This volume of judiciously selected and aptly translated works by Li Zhi provides clear glimpses of his mental landscape and the ambient world of late Ming thought.
The expert translators have revised hackneyed conventional interpretations of Li, enabling readers to form their own views of this early modern savant.
It was on one of these marathon phone calls that I found out about our junior high’s burn book which had appeared on an anonymous Xanga blog late Friday night, and had, by Sunday, been shared on the Xanga pages of nearly everyone in our class.
With limited and very monitored computer access, I’d missed the frenzied spread.
His tragic suicide culminated Li's life as a free thinker, but at the same time his enemies immortalized him as someone who had defrocked Ming autocracy of its elegantly woven orthodoxies.
Haun Saussy is University Professor at the University of Chicago.
The result was a series of heretical writings that caught fire among Li Zhi's contemporaries, despite an imperial ban on their publication, and intrigued Chinese audiences long after his death.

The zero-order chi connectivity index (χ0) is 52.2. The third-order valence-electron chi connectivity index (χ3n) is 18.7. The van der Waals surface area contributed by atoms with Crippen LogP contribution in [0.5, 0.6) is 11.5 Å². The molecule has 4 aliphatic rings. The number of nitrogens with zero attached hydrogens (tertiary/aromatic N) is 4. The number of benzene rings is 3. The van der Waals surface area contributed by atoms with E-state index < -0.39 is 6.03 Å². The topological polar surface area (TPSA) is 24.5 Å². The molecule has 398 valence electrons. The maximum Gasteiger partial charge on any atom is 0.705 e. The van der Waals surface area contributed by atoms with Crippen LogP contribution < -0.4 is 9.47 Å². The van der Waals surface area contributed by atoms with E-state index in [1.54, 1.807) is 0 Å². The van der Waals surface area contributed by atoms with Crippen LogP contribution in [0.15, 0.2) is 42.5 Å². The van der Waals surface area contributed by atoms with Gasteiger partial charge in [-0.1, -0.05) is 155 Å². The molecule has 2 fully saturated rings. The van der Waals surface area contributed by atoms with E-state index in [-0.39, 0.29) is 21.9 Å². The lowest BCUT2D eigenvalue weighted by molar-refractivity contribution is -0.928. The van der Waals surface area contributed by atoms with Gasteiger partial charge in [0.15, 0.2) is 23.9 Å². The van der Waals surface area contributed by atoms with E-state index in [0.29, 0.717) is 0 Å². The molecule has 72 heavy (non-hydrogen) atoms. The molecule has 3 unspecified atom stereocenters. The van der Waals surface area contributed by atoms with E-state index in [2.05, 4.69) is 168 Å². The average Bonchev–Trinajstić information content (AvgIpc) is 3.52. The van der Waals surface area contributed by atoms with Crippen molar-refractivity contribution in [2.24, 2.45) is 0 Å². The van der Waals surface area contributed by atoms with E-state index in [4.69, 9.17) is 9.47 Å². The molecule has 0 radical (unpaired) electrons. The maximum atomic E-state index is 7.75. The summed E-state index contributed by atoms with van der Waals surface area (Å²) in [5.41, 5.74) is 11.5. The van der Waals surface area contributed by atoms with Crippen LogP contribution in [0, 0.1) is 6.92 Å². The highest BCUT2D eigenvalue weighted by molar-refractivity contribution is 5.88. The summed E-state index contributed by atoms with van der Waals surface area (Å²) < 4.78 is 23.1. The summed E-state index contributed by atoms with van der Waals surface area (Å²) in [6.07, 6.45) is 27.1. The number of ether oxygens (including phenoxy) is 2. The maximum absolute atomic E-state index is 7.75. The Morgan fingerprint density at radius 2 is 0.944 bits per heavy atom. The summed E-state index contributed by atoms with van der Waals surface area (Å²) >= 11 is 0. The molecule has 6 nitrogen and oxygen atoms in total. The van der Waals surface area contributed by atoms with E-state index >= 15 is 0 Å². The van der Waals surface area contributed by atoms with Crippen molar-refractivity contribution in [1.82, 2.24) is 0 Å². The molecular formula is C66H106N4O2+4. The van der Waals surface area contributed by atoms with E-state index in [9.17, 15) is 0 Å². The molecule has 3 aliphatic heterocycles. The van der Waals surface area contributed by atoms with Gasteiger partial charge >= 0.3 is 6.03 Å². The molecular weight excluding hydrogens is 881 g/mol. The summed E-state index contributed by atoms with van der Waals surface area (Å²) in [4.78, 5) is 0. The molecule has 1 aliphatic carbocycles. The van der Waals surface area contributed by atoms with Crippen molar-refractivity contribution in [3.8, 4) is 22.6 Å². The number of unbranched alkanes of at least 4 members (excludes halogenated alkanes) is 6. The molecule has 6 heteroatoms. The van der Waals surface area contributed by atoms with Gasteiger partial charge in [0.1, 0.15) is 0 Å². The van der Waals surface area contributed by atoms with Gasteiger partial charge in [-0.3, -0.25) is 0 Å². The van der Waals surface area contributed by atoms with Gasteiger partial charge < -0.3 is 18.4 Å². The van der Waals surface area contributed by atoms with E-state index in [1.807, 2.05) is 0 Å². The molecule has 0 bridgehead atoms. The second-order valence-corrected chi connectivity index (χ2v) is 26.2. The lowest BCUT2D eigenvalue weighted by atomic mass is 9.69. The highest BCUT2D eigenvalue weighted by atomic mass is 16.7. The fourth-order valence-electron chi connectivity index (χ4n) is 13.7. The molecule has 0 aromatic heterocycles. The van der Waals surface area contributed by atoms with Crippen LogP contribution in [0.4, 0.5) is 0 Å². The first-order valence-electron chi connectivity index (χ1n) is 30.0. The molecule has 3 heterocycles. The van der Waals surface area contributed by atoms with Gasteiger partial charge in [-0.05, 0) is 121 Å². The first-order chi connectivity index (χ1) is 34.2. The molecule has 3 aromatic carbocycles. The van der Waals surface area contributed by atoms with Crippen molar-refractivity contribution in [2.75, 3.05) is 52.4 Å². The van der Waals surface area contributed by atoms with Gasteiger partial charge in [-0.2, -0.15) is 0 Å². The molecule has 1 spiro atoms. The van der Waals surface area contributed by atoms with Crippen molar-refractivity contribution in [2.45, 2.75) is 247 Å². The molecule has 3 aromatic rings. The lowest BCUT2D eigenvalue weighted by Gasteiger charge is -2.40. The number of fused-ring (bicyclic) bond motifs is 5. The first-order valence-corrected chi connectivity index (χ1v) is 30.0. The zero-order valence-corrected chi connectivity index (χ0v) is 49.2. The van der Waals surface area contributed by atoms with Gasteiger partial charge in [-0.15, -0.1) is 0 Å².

Translated for the first time into English, Li Zhi's bold challenge to established doctrines will captivate anyone curious about the origins of such subtly transgressive works as the sixteenth-century play The Peony Pavilion or the eighteenth-century novel Dream of the Red Chamber.
In this sophisticated translation, English-speaking readers encounter the best of this heterodox intellectual's vital contribution to Chinese thought and culture.
The editors and translators of this volume have masterfully rendered into English the works of the fascinating—and highly controversial—Li Zhi, who significantly impacted late Ming thought.